Local Hospitality Company Rolls with the Punches
Like virtually every other hospitality business, Morrissey has had to make significant operational shifts to stay afloat. Morrissey Hospitality Inc.

Local Hospitality Company Rolls with the Punches

Morrissey Hospitality has been forced to make drastic changes amid the Covid-19 pandemic.

The Covid-19 pandemic has decimated the hospitality industry. For many companies, it’s become increasingly difficult to operate restaurants, hotels, golf courses, and event centers due to state-mandated restrictions on capacity. So, like any other business affected by Covid-19, Morrissey Hospitality Inc. has had to make significant operational shifts to stay afloat. In May, the company shuttered Pazzaluna, its popular long-running Italian eatery in downtown St. Paul.

But, fortunately, the company has a hand in multiple segments of the hospitality industry. Taking advantage of its diversified portfolio, Morrissey has found ways to stick it out over the last few months.

TCB recently spoke with Morrissey Hospitality President Richard Dobransky to discuss the company’s response to the pandemic.

TCB: How has your company been disrupted/affected by coronavirus?

Dobransky: We are managing the negative impacts this pandemic has created from both public safety and economic perspectives. The devastating effect on our employees is the hardest part. Our employees’ safety is paramount, and the lack of demand in the market – especially the hard-hit downtown areas – has forced us to make major adjustments to our operating plans. We’ve had to make significant reductions to our workforce in management, administration and hourly positions. More than 900 of our people have been impacted by this pandemic economically. We are making strategic, innovative changes to our business model to emerge from this more robust but very different than we were before. The effects of this pandemic within our industry will be with us for a long time to come.

Q: How has your company’s work had to change due to coronavirus?

A: Because we manage various brands and locations, we have taken an individualized approach for each property. We’ve implemented rigid protocols within our pandemic plans at a substantial cost to ensure that our employees and guests feel safe at our properties.

We’ve moved swiftly to provide the technology needed to allow working from home for those who are able. We’ve reimagined staff schedules and created more generalist job duties in response to our industry’s new realities. Every employee can do every job, including our remaining management team.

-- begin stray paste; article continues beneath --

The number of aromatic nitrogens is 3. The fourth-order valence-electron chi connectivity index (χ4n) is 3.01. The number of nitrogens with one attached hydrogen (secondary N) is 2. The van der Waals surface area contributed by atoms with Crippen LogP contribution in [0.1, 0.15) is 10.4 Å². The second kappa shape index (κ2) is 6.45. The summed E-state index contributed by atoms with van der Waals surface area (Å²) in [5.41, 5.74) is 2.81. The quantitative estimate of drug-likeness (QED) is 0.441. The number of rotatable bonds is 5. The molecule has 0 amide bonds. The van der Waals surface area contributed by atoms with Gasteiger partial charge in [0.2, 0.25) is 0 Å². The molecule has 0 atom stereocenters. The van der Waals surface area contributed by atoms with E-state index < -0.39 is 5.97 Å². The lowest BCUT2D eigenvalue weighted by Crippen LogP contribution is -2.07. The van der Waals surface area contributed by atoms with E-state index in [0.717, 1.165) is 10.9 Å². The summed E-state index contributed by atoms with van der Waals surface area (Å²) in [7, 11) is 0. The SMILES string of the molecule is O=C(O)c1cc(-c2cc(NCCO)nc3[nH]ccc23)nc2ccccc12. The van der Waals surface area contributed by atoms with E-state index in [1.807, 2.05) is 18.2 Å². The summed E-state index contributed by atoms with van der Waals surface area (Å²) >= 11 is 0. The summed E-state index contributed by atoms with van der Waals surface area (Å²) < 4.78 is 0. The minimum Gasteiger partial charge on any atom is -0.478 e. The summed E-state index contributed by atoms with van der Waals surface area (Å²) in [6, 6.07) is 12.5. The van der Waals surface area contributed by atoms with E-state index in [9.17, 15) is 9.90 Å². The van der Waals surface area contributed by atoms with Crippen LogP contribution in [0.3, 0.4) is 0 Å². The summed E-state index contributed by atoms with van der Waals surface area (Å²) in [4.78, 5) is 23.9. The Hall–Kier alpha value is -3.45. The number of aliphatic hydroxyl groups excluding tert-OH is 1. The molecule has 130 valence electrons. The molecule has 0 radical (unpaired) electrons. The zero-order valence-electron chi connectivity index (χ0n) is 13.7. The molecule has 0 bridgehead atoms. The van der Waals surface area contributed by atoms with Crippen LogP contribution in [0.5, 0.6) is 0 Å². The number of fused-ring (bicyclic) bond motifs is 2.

Q: How have employees and/or clients responded to changes?

A: Our current employees have been remarkably resilient over the past nine months. I don’t believe that I have seen anyone work harder. We employ people in a wide variety of jobs, from servers and janitors to hotel clerks and maintenance staff. These positions vary from on-call to part-time staff, both within collective bargaining agreements and not. We are so grateful for our committed team members who have made it possible to continue to operate during this time.

Q: Have you lost revenue because of the pandemic? Anything you’ve been able to do to compensate for lost work or create new streams of revenue?

A: Yes, we have lost significant revenue. We have been fortunate to have some locations remain open, such as our hotels, throughout the entire pandemic. April, May and June were the worst months we have ever seen in terms of occupancy and revenue. Morrissey Hospitality is fortunate to have a diverse portfolio in different markets and segments; this has enabled us to survive and be ready to rebound in the latter half of 2021. It’s not going to get better anytime soon without either a medical solution or an intervention from our federal government to aid our industry. Until then, we will depend on ourselves and watch our reserves carefully.

Q: Any bright spots in this crisis—support from clients, innovations coming out of the need to improvise, etc.?

A: The brightest spot amid this crisis is the constant reminder of our close-knit and supportive community throughout the upper Midwest, and especially here in the Twin Cities. Our state and local leaders have done what they can to support us during the pandemic. We’ve been doing our best to do the same in partnership with the community – from providing meals to first responders through the St. Paul Grill to partnering with Boys and Girls Clubs to make sure families have meals during this time of economic hardship. We feel lucky to be part of such incredible communities and continue doing what we can to give back.